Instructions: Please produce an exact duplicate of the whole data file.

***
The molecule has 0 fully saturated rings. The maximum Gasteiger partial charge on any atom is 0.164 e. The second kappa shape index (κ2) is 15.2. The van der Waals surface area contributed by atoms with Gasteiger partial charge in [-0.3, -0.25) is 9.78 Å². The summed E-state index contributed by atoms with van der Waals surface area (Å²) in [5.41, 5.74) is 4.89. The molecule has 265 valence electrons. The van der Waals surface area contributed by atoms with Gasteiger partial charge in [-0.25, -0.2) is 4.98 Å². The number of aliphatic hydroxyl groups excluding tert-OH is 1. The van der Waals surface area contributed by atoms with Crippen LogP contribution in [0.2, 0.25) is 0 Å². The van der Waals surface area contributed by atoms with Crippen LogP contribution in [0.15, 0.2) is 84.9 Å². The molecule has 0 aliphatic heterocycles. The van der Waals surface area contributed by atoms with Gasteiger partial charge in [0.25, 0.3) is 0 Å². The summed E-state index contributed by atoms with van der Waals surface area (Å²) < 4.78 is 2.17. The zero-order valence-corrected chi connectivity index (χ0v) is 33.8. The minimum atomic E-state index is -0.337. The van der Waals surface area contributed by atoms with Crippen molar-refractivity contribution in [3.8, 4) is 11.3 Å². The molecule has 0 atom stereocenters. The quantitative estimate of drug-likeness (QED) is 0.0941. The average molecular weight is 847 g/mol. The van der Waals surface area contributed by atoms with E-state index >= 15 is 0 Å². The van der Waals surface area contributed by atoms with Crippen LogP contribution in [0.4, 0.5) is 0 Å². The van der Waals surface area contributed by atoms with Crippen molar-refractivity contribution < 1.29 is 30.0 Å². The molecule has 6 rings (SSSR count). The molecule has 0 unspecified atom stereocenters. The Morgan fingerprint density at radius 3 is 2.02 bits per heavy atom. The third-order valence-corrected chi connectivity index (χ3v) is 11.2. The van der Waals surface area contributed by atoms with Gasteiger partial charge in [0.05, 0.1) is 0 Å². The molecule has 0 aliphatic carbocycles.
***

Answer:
The molecule has 0 fully saturated rings. The maximum Gasteiger partial charge on any atom is 0.164 e. The second kappa shape index (κ2) is 15.2. The van der Waals surface area contributed by atoms with Gasteiger partial charge in [-0.3, -0.25) is 9.78 Å². The summed E-state index contributed by atoms with van der Waals surface area (Å²) in [5.41, 5.74) is 4.89. The molecule has 265 valence electrons. The van der Waals surface area contributed by atoms with Gasteiger partial charge in [-0.25, -0.2) is 4.98 Å². The number of aliphatic hydroxyl groups excluding tert-OH is 1. The van der Waals surface area contributed by atoms with Crippen LogP contribution in [0.2, 0.25) is 0 Å². The van der Waals surface area contributed by atoms with Crippen LogP contribution in [0.15, 0.2) is 84.9 Å². The molecule has 0 aliphatic heterocycles. The van der Waals surface area contributed by atoms with Gasteiger partial charge in [0.25, 0.3) is 0 Å². The summed E-state index contributed by atoms with van der Waals surface area (Å²) < 4.78 is 2.17. The zero-order valence-corrected chi connectivity index (χ0v) is 33.8. The minimum atomic E-state index is -0.337. The van der Waals surface area contributed by atoms with Crippen molar-refractivity contribution in [3.8, 4) is 11.3 Å². The molecule has 0 atom stereocenters. The quantitative estimate of drug-likeness (QED) is 0.0941. The average molecular weight is 847 g/mol. The van der Waals surface area contributed by atoms with E-state index >= 15 is 0 Å². The van der Waals surface area contributed by atoms with Crippen LogP contribution in [0.4, 0.5) is 0 Å². The van der Waals surface area contributed by atoms with Crippen molar-refractivity contribution < 1.29 is 30.0 Å². The molecule has 6 rings (SSSR count). The molecule has 0 unspecified atom stereocenters. The Morgan fingerprint density at radius 3 is 2.02 bits per heavy atom. The third-order valence-corrected chi connectivity index (χ3v) is 11.2. The van der Waals surface area contributed by atoms with Gasteiger partial charge in [0.05, 0.1) is 0 Å². The molecule has 0 aliphatic carbocycles.